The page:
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Open every day of the year

Summer Hours (March 1 - Oct 31)
Admissions Open 9 a.m. to 5 p.m.
Grounds close at 6 p.m.
Ages 12-64: $17
Ages 65+: $14
Ages 3-11: $12
2 and Under: Free

2014 Free Days: 11/3, 11/14, 11/20

Hydrochoerus hydrochaeris

CAPYBARA


Classification

Class: Mammalia
Order: Rodentia
Family: Hydrochaeridae
Genus: Hydrochoerus
Species: hydrochaeris

Fun Facts

  • The capybara is the largest rodent in the world.
  • Capybara can stay submerged for up to five minutes.
  • They communicate with sounds including whistles, barks, growls, squeaks and twitters, as well as with scent glands.

CAPYBARA


Distribution

The capybara ranges through Central and South America.

Habitat

The capybara inhabits densely vegetated areas and forests around lakes, streams, swamps and marshes.

Physical Description

  • Head-body length 42-53 inches (106-134 cm).
  • Males weigh 77-141 lbs (35-64 kg), and females 81-146 lbs (37-66 kg).
  • Their coarse hair varies in color from reddish-brown to gray with yellow-brown on the belly
  • Their front legs are shorter than their back legs and they have no tail.
  • They have slight webbing between their toes.
  • Males have a dark, oval-shaped scent gland on top of the snout.

 

Diet

What Does It Eat?

In the wild: Grasses, aquatic plants, tree bark, grains, squash, melon and other fruits
At the zoo: Rodent pellets with vitamins and minerals plus fruits, vegetables and hay

What Eats It?

Young are vulnerable to predation by vultures, feral dogs, caimans and foxes; adults are vulnerable to predation by jaguars, and some by caimans and anacondas.

Social Organization

Capybara are social animals living in groups of 10-30 composed of a dominant male, one or more females, infants and young, plus one or more subordinate males. They maintain and defend a territory when vegetation is plentiful. During the dry season groups of up to 100 may congregate together.

Life Cycle

Capybara are sexually mature at about 18 months. Breeding takes place in the water and occurs year round. After a gestation of about 150 days, females give birth to litters of up to seven young. Newborns weigh about two to three lbs (1-1.4 kg); they can see, and are covered with hair. A few hours after birth they are able to stand and run. Young can eat grass within the first week but depend primarily on mother’s milk for the first few months, then are weaned at about a year. Females in the herd share the job of providing milk for the young as well as protecting and caring for them. Capybara can live eight to 10 years in the wild and up to 12 years in captivity.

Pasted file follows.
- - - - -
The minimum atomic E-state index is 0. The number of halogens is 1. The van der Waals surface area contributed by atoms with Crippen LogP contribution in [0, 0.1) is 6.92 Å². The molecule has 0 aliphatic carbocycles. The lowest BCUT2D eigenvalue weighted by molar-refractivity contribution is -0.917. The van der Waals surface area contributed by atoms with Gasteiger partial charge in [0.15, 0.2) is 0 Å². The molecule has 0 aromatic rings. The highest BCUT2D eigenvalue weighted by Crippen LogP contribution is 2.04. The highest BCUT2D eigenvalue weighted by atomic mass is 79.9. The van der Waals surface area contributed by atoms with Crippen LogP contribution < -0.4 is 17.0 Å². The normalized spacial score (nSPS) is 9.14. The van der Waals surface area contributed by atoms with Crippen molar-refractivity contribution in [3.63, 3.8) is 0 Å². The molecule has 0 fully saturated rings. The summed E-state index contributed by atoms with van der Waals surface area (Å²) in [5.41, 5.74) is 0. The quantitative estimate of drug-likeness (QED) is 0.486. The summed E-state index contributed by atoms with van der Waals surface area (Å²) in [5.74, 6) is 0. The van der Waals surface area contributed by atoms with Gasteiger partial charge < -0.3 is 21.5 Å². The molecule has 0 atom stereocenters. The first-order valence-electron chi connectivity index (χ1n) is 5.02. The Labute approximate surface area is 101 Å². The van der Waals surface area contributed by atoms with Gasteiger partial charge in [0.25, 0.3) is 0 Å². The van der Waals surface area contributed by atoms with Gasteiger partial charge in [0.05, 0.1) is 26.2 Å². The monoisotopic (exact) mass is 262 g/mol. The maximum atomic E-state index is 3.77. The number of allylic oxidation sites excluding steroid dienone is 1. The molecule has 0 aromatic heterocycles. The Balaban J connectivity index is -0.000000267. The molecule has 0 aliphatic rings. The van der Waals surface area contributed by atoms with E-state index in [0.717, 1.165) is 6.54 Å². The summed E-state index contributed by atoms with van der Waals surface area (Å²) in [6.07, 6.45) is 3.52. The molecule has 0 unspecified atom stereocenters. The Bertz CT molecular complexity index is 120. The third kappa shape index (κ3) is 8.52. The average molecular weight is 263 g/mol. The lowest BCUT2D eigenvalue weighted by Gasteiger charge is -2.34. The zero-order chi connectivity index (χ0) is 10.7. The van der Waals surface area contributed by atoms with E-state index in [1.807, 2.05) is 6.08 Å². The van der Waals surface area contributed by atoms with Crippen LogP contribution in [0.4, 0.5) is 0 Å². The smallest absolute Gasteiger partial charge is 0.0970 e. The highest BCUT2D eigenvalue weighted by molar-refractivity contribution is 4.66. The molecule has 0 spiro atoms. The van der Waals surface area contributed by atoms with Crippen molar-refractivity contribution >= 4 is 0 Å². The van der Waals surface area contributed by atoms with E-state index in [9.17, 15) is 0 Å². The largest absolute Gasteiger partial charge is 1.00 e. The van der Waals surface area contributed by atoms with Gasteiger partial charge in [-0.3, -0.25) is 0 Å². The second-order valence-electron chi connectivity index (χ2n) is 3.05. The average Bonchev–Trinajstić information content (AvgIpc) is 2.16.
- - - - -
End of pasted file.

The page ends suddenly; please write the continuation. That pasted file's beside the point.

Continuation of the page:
Adaptations

Water Rodents

The capybara’s eyes, nostrils and ears are located near the top of the head – an adaptation for their semi-aquatic life. They are excellent divers and swimmers with partially webbed toes. When threatened by predators on land, they retreat to the safety of water, and escape by swimming away, hiding in floating vegetation or staying submerged for several minutes.

Chomp, Chomp!

Like all rodents, the capybara’s two front teeth continuously grow throughout their life. They gnaw on tree trunks and chew grasses to wear down the teeth. These herbivores are very efficient grazers using their teeth to crop short grasses and other vegetation.

Rodent Recycling

The capybara diet is high in cellulose, which is hard to digest. To process the cellulose they have a large fermentation chamber called the cecum, but they are unable to absorb nutrients from the cecum. To allow for more complete absorption of the nutrients capybaras recycle their food by ingesting their feces - a practice called coprophagy.

Conservation Connection

IUCN Status: Lower Risk-Least Concern.

Although their numbers had previously declined due to hunting for food and leather, capybara are now classified as lower risk. Laws restricting the number of capybara that can be legally hunted as well as ranching capybaras for the meat market have helped stabilized capybara populations.

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